As you approach the fountain this girl tosses you a pose, then another, and another…


Shot after shot she would reposition herself reaching for the light. It’s almost like she was schooled by Tyra Banks – hoping for a spot on America’s Next Top Model.



Of course, unlike ANTM, there are no cat fights, no binge drinking, no tears. Just a hard working duck giving the camera her all.



Is she “smizing”?




Elongate that neck – watch your angles!



Of course there are other ducks in the fountain. It’s not all about little Tyra. This drake was really busy preening – maybe getting ready for his close-up?



Back to the star…. Find the light girl. Give us more light in your eyes. Hold it….



That’s it, stare down the camera. Nice! Now give us something different, switch it up!



Amazing! Bellisima!! Give me more!




She’s a star – and she knows it!!


The Buffet Line Starts Here

I’m officially addicted.

I read in the paper that it was a good idea to put out a birdbath during this drought. My bowl was broken because it has been frozen and thawed to many times – I added a cookie sheet and a washtub to the old ceramic base – voila, water for some thirsty birds.

I have been challenging myself to shoot photos of birds this summer – so I thought I would pick up a feeder. This would set up some photo ops and I was thinking food must be scarcer too during drought conditions. I picked a wooden one thinking it would look cool in photos and waited for the birds to land and take advantage of my hospitality. I have several pairs of cardinals living in the woods along my drive – maybe this could get them to come out where I could get a shot of them. Cardinals seem to be a bit shy. I would love to take some shots of cardinals up close and personal! I love their color and shape – I’m helping wildlife and coaxing those cardinals close to the house!

I hung the feeder. A day passed – no birds. A week passed, nothing. Two weeks, not a seed on the patio. Finally, just short of three weeks there was a flurry of activity – dozens of birds vying for one of the perches. This bossy chickadee usually wins the battle for the perch at the bottom.


Of course, this signaled the need for more feeders to accommodate more birds. So I bought two more cedar ones and a couple of suet feeders. The clerk at the hardware store, seeing my growing addiction recommended the suet as something that would attract the cardinals that live in my driveway to come closer to the house. The suet feeders do see lots of action – not from cardinals though…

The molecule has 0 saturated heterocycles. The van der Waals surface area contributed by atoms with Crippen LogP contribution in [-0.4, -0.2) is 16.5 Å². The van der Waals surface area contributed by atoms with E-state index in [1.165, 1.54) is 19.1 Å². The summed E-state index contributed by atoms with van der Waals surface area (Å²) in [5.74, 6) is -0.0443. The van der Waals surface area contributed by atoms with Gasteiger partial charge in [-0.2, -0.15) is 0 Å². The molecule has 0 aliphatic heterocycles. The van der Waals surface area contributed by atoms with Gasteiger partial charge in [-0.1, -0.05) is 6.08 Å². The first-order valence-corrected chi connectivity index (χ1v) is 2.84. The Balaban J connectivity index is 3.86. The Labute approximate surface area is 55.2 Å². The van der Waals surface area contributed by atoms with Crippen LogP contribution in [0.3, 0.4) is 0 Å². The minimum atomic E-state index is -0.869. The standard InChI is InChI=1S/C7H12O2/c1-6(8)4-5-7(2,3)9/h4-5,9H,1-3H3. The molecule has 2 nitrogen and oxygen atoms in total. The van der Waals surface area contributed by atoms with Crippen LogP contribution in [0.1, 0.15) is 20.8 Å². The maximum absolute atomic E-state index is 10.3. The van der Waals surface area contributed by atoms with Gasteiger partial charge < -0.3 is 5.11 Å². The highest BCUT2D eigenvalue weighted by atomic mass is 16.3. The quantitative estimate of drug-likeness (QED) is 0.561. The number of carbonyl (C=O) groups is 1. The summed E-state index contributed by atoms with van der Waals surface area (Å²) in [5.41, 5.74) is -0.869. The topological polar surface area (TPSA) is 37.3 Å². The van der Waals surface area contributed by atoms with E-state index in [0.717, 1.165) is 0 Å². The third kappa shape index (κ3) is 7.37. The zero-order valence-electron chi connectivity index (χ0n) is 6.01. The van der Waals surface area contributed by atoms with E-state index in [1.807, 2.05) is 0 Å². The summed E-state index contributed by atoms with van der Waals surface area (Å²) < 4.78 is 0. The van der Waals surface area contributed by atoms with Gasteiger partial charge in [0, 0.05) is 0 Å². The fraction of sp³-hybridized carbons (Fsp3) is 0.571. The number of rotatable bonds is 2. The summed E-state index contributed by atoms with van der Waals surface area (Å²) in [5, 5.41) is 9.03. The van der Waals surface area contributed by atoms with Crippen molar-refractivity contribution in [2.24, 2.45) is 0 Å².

The next week the same clerk told me that I needed some black oil sunflower seeds – cardinals can’t resist those! Of course you need a special feeder for this. So I picked one up – it’s cool and red and looks like it’s made of chain-mail. So now I have 3 kinds of food in 6 feeders. The birds are eating like crazy! Cardinals don’t seem too impressed the new feeder though.


I stop into the hardware store to pick up some seed and see a bell shaped block of seed – I think this will be a excellent addition and will be a great spot to get cute photos of the birds – it looks just like one ones you give a parakeet only super-sized!


I know I have blue jays, but they seem to stay just out of reach. The clerk tells me the key to attracting them is to get a peanut feeder. So I oblige. I also love peanuts and these are pretty tasty – the jays are in for a treat. Unfortunately they are not at all interested in hanging out on the porch with me at the buffet. Honestly, I think I’m the only one eating peanuts. This titmouse tried for about 15 minutes to get one out of the feeder and gave up.


Last week I decided to go to Lowe’s to see if I could pick up some birdhouses. I heard that birdhouses will encourage the birds to settle in and stay close to the house – I put up 4. Of course the cardinals could care less and the jays look down their beaks at them, so far nothing has taken up residence.

I stocked up on all 4 types of bird feed and saw this cute little swing – what a cool idea and it should look great in photos – plus I can put berries in it to attract cardinals! Not. Seriously, I love the swing and so do all the birds except cardinals.



So now I have 4 birdhouses, 9 feeders, 4 types of seed and suet, berries, and I have bought enough swing set chain to outfit a large public playground. Cardinals and jays aside – was it worth it? Take a look at some of my new friends and decide for yourself.